Fraser Surrey Docks wants to set up a coal transfer operation near the Surrey/ North Delta border that can handle up to four million metric tonnes of coal per year to start and up to eight million tonnes in the long-term.
It has applied to Port Metro Vancouver for approval, but no decision has yet been made.
Westshore Terminals, at Deltaport in South Delta, shipped 27 million tonnes of coal in 2011.
Fraser Surrey Docks' president and CEO Jeff Scott, and Jurgen Franke, director of maintenance and engineering, recently presented their case to Delta council. Delta is reviewing the proposal, though the decision whether to approve or deny it doesn't fall under its jurisdiction.
"We have no control over it whatsoever," Delta Mayor Lois Jackson said.
Fraser Surrey Docks expects to receive project and building permits from PMV by March 1, start construction within that month and be operational by Aug. 1.
Delta has raised its concerns - which include the lack of a full federal or provincial environmental assessment, the impact of coal dust on residents and the environment, inadequate public consultation, noise impacts, impacts on emergency services and coal spill prevention and response - to Port Metro Vancouver.
According to a report by Delta's corporate planning department, the coal would be mined in Montana and Wyoming and be brought through North Delta to Fraser Surrey Docks on the Burlington Northern Santa Fe rail line, which also runs through White Rock and Crescent Beach, by four train engines pushing and pulling as many as 135 container cars. The train's overall length, at its longest, would be just over 2.3 kilometres long.
The plan is to have one train delivery every other day for the first year increasing to two trains per day in the second year.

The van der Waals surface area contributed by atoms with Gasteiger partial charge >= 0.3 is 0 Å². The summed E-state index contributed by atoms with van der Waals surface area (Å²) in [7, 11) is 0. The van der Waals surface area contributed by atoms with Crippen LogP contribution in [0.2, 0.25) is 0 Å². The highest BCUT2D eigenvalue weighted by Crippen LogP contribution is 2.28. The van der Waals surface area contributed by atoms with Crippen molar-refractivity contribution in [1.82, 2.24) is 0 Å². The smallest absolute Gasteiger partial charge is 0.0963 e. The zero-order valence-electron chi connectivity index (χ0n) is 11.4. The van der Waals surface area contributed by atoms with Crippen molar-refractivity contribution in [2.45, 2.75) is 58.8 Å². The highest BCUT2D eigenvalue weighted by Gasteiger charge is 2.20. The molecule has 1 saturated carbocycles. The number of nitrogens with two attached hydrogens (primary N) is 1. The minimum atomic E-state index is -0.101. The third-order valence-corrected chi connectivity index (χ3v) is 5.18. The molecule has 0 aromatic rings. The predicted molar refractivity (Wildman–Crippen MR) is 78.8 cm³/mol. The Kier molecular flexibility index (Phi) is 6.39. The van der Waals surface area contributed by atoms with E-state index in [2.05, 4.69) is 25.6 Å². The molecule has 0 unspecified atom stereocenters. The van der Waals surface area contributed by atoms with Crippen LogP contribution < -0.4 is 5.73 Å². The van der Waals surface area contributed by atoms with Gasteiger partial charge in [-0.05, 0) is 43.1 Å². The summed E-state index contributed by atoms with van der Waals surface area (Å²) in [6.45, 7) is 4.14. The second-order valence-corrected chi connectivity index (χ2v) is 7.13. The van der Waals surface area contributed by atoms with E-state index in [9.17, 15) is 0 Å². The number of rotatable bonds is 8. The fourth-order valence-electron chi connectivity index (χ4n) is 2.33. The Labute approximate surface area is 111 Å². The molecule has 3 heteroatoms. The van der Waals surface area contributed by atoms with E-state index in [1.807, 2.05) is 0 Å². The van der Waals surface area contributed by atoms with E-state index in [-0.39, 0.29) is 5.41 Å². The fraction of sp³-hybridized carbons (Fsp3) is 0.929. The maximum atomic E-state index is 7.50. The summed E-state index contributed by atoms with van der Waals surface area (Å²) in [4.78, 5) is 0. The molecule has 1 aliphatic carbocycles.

No coal would be stored at the docks "during normal operations," but rather it would be loaded straight onto barges that tugboats will tow down the Fraser River and on to Texada Island, where the coal would then be stored before being loaded onto deep-sea vessels bound overseas.
George Harvie, Delta's chief administrative officer, has written to Metro Vancouver's CAO Carol Mason to express the municipality's concerns, which "primarily relate to emissions of coal dust from both full and empty coal trains travelling through North Delta."
Moreover, Jackson wrote to Robin Silvester, president and CEO of Port Metro Vancouver, requesting that all North Delta residents along the BNSF rail line be included in a public consultation process, noting that only 3,200 households in New Westminster, Surrey and Delta have received a mail-out.
"We have heard from many residents that were not aware of the project and have concerns," Jackson wrote.
Fraser Surrey Docks is the largest multipurpose terminal on the West Coast of North America, handling roughly 400 deep-sea vessels each year. Last year, it celebrated its 50th anniversary. Its operators say it is running below capacity and needs to expand "regardless of commodity," with the "least possible adverse impact on our community and stakeholders."
The project, if given the green light, will also increase the City of Surrey's overall coal traffic by at least 10 per cent.
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